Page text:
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+What do YOU do to reduce your waste?

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Comments

  1. As a single person, the single most important thing I have ever done to reduce food waste was to find a friend with KIDS who like to eat! She is a co-worker so we swap at work and make good use of the staff refrigerator. She gets a meal or the main course to take home about once a week. I cook full size meals and we split up the food and cost. Part of mine is consumed, part is froze, nothing wasted, ideally. Works wonderfully! I have cut my eating out by 75%! I enjoy cooking more especially because I know a kid some where is going to say, “Ohhh!! Yummy”. The extra benefit is that now I get the chance to eat fresh fruit more often! Also, I can eat 5 slices of fresh bread a week instead of 5 slices the first week and froze bread the next 3 weeks! I keep an IOU list and we square up with the cost. For little things like flour and sugar, I have extra plastic jars containing our “shared” ingredients, works WONDERFULLY! We have a garden together (I’m a farm girl transplant to a condo and she is a NCY girl with a yard – go figure.) Canned our stuff the first year, froze the second year (I bought a chest freezer finally). Will do a combo this year. I really LOVE the share concept! I do miss France’s fresh fruit and veggies market – also cheese, eggs, fish, …etc oh my! And I fully miss the opportunity to purchase small amounts fresh, on the street, daily at the same price as bagged! But the share concept helps conquer that problem. Bon Appétite!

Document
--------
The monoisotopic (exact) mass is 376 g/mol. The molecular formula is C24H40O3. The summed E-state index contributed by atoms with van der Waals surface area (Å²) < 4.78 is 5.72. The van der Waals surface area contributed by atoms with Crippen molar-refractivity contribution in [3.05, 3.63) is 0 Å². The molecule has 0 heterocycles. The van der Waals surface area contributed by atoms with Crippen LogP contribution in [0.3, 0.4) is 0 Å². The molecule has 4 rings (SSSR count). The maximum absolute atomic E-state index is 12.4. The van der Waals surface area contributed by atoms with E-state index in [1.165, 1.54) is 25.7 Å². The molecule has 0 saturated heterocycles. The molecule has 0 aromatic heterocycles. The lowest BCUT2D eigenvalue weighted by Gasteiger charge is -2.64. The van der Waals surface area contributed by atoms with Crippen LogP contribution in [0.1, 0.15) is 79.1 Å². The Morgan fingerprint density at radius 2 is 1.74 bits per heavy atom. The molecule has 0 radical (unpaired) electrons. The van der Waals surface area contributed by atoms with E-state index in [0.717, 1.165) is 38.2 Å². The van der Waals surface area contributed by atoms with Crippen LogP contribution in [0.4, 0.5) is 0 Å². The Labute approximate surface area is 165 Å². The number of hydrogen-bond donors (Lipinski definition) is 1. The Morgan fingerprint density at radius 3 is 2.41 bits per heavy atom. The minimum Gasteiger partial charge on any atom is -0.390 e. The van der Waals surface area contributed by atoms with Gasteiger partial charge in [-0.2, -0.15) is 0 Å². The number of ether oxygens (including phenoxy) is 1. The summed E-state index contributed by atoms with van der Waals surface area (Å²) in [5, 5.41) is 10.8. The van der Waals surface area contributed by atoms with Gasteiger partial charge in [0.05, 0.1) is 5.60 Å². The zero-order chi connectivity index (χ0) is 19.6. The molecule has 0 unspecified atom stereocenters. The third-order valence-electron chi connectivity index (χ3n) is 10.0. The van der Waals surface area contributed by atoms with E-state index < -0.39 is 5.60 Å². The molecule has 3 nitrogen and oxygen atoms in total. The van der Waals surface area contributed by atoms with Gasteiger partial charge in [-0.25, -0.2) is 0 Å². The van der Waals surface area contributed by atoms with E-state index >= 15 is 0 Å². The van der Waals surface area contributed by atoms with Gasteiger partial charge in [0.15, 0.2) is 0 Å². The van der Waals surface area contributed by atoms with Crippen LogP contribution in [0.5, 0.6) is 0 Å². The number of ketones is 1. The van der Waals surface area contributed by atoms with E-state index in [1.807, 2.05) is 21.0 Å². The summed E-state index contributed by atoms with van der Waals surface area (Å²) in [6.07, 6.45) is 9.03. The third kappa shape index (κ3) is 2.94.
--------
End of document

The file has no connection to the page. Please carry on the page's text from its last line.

2. Yes – Composting is so important! I think it is worthy of its own article. People know little about compost donations.

  3. We bought chickens a couple years ago and we have not wasted any veggies, greens, or herbs since. The chickie-girls will gobble them up. If I know that something is about reached its end, and I cannot eat it in time, they get a treat. We garden as well, and they eat the split tomatoes, the bug-bitten veggies, the berries that are a little too ripe, and anything I will share with them. Chickens are excellent partners in eliminating food waste.